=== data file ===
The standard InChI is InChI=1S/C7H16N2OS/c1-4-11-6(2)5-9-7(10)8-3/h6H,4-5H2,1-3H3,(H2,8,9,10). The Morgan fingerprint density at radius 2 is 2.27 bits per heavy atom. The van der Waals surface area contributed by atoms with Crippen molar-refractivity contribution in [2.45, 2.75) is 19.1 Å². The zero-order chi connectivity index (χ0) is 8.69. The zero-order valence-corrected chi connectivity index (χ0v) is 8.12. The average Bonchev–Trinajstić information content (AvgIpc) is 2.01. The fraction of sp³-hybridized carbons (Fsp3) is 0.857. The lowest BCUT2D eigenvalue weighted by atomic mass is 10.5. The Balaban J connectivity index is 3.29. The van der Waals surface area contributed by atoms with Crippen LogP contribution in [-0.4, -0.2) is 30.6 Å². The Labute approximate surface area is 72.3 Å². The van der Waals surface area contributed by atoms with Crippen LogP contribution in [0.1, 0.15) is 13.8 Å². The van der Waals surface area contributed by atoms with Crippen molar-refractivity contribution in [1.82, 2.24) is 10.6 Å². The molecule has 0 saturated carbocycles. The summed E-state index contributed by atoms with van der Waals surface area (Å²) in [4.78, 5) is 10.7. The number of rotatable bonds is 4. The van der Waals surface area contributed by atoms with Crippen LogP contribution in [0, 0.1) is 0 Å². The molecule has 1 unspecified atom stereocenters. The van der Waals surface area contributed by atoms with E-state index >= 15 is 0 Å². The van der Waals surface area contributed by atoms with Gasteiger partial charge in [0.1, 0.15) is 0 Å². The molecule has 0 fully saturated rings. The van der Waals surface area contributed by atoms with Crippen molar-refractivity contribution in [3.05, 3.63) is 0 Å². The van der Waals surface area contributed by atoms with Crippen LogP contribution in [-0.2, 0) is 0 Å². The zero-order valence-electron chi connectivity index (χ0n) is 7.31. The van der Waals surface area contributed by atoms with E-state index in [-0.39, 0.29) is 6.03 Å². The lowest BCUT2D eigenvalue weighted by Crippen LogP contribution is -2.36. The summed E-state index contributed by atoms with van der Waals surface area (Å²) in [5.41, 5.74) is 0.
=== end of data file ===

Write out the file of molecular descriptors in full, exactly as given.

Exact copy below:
The standard InChI is InChI=1S/C7H16N2OS/c1-4-11-6(2)5-9-7(10)8-3/h6H,4-5H2,1-3H3,(H2,8,9,10). The Morgan fingerprint density at radius 2 is 2.27 bits per heavy atom. The van der Waals surface area contributed by atoms with Crippen molar-refractivity contribution in [2.45, 2.75) is 19.1 Å². The zero-order chi connectivity index (χ0) is 8.69. The zero-order valence-corrected chi connectivity index (χ0v) is 8.12. The average Bonchev–Trinajstić information content (AvgIpc) is 2.01. The fraction of sp³-hybridized carbons (Fsp3) is 0.857. The lowest BCUT2D eigenvalue weighted by atomic mass is 10.5. The Balaban J connectivity index is 3.29. The van der Waals surface area contributed by atoms with Crippen LogP contribution in [-0.4, -0.2) is 30.6 Å². The Labute approximate surface area is 72.3 Å². The van der Waals surface area contributed by atoms with Crippen LogP contribution in [0.1, 0.15) is 13.8 Å². The van der Waals surface area contributed by atoms with Crippen molar-refractivity contribution in [1.82, 2.24) is 10.6 Å². The molecule has 0 saturated carbocycles. The summed E-state index contributed by atoms with van der Waals surface area (Å²) in [4.78, 5) is 10.7. The number of rotatable bonds is 4. The van der Waals surface area contributed by atoms with Crippen LogP contribution in [0, 0.1) is 0 Å². The molecule has 1 unspecified atom stereocenters. The van der Waals surface area contributed by atoms with E-state index >= 15 is 0 Å². The van der Waals surface area contributed by atoms with Gasteiger partial charge in [0.1, 0.15) is 0 Å². The molecule has 0 fully saturated rings. The van der Waals surface area contributed by atoms with Crippen molar-refractivity contribution in [3.05, 3.63) is 0 Å². The van der Waals surface area contributed by atoms with Crippen LogP contribution in [-0.2, 0) is 0 Å². The zero-order valence-electron chi connectivity index (χ0n) is 7.31. The van der Waals surface area contributed by atoms with E-state index in [-0.39, 0.29) is 6.03 Å². The lowest BCUT2D eigenvalue weighted by Crippen LogP contribution is -2.36. The summed E-state index contributed by atoms with van der Waals surface area (Å²) in [5.41, 5.74) is 0.